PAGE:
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She studied at the Cleveland Institute of Art from 1927 to 1932 and later at the Colorado Springs Fine Art Center from 1943 to 1944. In 1947, William accepted a teaching position at the Cranbrook Academy of Art in Michigan, and there Leza McVey met Finnish artist Maija Grotell and eventually they became friends with Japanese-American artist Toshiko Takaezu who studied there between 1951 and 1954. In 1953, Leza McVey moved to Cleveland with her husband, where she set up a studio.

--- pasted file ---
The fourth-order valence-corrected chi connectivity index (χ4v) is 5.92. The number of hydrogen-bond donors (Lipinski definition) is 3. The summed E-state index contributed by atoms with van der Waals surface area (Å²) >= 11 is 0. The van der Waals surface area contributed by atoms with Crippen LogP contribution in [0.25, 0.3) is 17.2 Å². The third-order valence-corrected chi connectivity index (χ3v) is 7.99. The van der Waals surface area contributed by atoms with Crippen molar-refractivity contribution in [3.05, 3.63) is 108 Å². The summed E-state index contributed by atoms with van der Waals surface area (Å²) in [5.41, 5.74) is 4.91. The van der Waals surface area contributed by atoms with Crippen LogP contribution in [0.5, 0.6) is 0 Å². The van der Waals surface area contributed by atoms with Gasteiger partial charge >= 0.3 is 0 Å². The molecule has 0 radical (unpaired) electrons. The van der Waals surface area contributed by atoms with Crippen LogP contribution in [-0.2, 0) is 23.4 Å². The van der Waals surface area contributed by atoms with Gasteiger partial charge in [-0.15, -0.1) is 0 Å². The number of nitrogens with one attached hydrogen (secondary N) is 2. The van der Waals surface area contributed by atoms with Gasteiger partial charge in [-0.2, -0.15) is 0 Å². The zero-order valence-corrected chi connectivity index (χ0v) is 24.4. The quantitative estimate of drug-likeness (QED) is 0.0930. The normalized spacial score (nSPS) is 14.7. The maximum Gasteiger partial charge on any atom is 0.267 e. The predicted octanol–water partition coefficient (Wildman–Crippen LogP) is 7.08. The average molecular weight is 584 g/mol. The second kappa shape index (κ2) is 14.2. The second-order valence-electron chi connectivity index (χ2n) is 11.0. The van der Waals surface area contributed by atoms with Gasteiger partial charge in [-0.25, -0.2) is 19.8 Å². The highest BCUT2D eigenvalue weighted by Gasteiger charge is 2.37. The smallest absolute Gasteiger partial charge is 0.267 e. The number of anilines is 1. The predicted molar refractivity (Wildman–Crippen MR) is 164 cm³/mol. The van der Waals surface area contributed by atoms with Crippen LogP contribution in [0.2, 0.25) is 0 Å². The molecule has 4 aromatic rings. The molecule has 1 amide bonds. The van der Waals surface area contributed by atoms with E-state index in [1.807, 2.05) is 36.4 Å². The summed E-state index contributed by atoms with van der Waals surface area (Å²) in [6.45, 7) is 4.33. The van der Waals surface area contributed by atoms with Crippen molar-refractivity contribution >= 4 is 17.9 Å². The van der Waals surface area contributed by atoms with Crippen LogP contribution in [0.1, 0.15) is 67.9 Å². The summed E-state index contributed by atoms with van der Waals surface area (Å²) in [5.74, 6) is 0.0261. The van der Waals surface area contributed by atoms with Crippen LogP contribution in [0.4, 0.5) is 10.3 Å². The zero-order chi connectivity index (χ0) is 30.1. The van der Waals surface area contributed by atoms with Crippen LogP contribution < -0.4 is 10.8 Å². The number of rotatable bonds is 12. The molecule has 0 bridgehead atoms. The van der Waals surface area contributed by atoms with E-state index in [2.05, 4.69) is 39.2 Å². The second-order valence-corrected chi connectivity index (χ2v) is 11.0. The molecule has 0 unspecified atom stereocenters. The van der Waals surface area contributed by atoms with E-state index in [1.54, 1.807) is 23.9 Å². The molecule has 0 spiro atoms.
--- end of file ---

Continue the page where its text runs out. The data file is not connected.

Body of work
Leza McVey's work led the way for modern ceramic art in the US. One can find both surrealist and an inspiration in natural and organic shapes in her sculpture-like porcelain or stoneware sculptures. A few of her pieces were included in a surrealist exhibition in the Guggenheim Museum Bilbao. This was in stark contrast with the then current Futurism movement which had a much more machine-like aesthetic. Said to be ahead of her time, Leza McVey built large biomorphic forms with her hands. Many were typically bottle-shaped, even including a stopper at the end.
In the 1960s, Leza McVey produced vastly less because of her reduced eyesight.
Martin Eidelberg, The Ceramic Forms of Leza McVey (2003) is a study of Leza McVey’s work.
- "Leza Marie McVey - American pioneer potter", Ceramics Today (undated; accessed 16 November 2011)